Welcome to the May 2022 installment of Atlantic Transport News!
Here’s a look at what you’ll find in this edition:
- Transit agencies struggle amid record fuel prices
- PEI’s Island Transit reaches milestone as routes expand westward
- VIA Rail CEO resigns abruptly
- VIA tri-weekly service resuming – but amenities remain uncertain
- NS airports get government cash as traffic rebounds
- Lively discussion expected at TAA’s annual meeting
TRANSIT AGENCIES STRUGGLE AMID RECORD FUEL PRICES
The soaring price of diesel fuel is having a severe effect on already-struggling municipal and urban transit systems and intercity bus operators in Atlantic Canada. In most areas, the price per litre is at least a dollar higher than it was at the beginning of the year. In both New Brunswick and Newfoundland cities are calling on their provincial governments to take advantage of federal joint funding offers to help transit.
In St. John’s alone, Metrobus is predicting fuel costs will push the system $1.4 million over budget unless fares are raised or service reduced – which neither the agency nor City Hall wants to do. So far there’s no sign the Province is prepared to respond favourably. In fact, even though private autos and light trucks are getting a 50% rebate on registration renewals to help offset fuel costs, no such offer has been made with respect to transit vehicles.
A similar situation exists in New Brunswick, where the Premier Blaine Higgs has reached an agreement with Ottawa, under which federal contributions earmarked for transit and matched by the Province can be used for purposes other than what was originally intended. For NB, that means investment in highways and bridges, including highway twinning. Transport Action Atlantic views this as a most unfortunate turn of events – one that can only strengthen the car culture in a place where residents spend a far higher proportion of their income on motor fuel than any other Canadians.
PEI’S ISLAND TRANSIT REACHES MILESTONE AS ROUTES EXPAND WESTWARD
Canada’s smallest province continues to be a leader in public transportation. PEI’s Island Transit network was extended to the western end of the province effective 19 April. Residents are now able to effectively travel from one end of the island to the other for just a $2 fare, which includes a transfer to the T3 Transit service in Charlottetown.
Island transit reached a significant milestone on May 10. For the first time, the early morning bus arriving in Charlottetown from Souris had every seat occupied – a strong indication that Premier Dennis King’s transit-friendly policies are having the intended effect. Service in eastern PEI began in October 2021, and ridership has been growing steadily to the point where additional equipment may soon be needed.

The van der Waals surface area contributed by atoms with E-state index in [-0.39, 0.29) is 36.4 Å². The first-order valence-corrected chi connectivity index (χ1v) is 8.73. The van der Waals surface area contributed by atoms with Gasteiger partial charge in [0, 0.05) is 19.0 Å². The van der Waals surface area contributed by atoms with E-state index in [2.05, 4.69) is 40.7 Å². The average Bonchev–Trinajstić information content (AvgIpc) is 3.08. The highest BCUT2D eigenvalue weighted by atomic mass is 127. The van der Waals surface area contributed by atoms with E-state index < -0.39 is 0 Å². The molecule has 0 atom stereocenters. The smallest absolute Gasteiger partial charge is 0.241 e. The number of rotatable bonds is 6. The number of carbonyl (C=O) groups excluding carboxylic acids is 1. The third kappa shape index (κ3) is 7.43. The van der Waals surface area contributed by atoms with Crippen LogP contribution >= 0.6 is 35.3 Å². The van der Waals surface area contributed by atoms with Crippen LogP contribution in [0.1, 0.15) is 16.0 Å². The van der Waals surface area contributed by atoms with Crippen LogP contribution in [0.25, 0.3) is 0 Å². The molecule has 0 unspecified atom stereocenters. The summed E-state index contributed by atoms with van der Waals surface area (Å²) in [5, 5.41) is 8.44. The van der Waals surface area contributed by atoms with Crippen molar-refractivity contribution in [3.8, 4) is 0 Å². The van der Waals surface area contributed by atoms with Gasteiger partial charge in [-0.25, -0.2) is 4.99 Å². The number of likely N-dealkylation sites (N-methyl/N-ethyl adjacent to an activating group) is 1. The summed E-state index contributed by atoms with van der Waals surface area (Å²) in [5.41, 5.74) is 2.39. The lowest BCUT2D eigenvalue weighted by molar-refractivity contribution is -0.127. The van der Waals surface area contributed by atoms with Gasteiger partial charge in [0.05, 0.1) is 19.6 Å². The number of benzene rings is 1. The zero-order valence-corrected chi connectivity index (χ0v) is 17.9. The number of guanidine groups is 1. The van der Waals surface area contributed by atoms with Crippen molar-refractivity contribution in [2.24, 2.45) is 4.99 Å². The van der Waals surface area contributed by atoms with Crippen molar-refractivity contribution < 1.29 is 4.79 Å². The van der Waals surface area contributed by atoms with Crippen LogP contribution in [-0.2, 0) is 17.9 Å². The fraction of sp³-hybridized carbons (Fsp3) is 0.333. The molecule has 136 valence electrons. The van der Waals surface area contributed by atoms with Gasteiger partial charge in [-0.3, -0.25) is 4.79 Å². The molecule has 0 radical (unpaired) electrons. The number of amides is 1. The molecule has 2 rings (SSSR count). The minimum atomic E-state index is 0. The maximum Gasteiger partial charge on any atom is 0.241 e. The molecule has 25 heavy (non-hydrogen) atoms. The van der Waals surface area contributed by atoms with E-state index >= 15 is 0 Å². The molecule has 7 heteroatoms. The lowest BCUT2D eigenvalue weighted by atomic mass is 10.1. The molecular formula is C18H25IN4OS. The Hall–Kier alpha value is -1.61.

Meanwhile, Mike Cassidy of Maritime Bus says the daily average of paid fares on their system continues to climb, from 266 in March, through 300 in April, to 349 for the first eight days of May. The fuel surcharge is set jointly by the regulators in Nova Scotia and New Brunswick based on a three-month weighted average, a process in which the company plays no part. It is currently 9.5%, but will increase for the next period based on the current price of diesel. Mr. Cassidy notes that base fares haven’t increased in ten years, because of the automatic adjustment for fuel costs. He says his corporate value philosophy is to keep fares affordable, and his biggest fear is overpricing the service.
VIA RAIL CEO RESIGNS ABRUPTLY
Once again there has been a change in command at VIA Rail Canada. In a tersely-worded statement just before the May long weekend, Transport Minister Omar Alghabra announced the immediate departure of Cynthia Garneau, after just three years on the job and two years before her order-in-council appointment was due to end.
“I would like to thank Ms. Garneau for her service and her work over the past three years in contributing to the modernization of VIA Rail, and adapting VIA Rail operations during the height of the COVID-19 pandemic, while always ensuring the health and safety of employees and passengers,” the minister said, adding “I wish Ms. Garneau the best of luck in her future endeavours.”
No reason was given for the sudden resignation, with the former CEO saying only that her train had arrived at its destination, and she was leaving with a sense of accomplishment.
Ms. Garneau faced a difficult challenge from the day she arrived at VIA. She was new to the company and its culture, she had no railroad background, or any experience in an organization carrying passengers or with a need to appreciate customer relationships on a large but very personal scale. She’d been at VIA only ten months when COVID struck.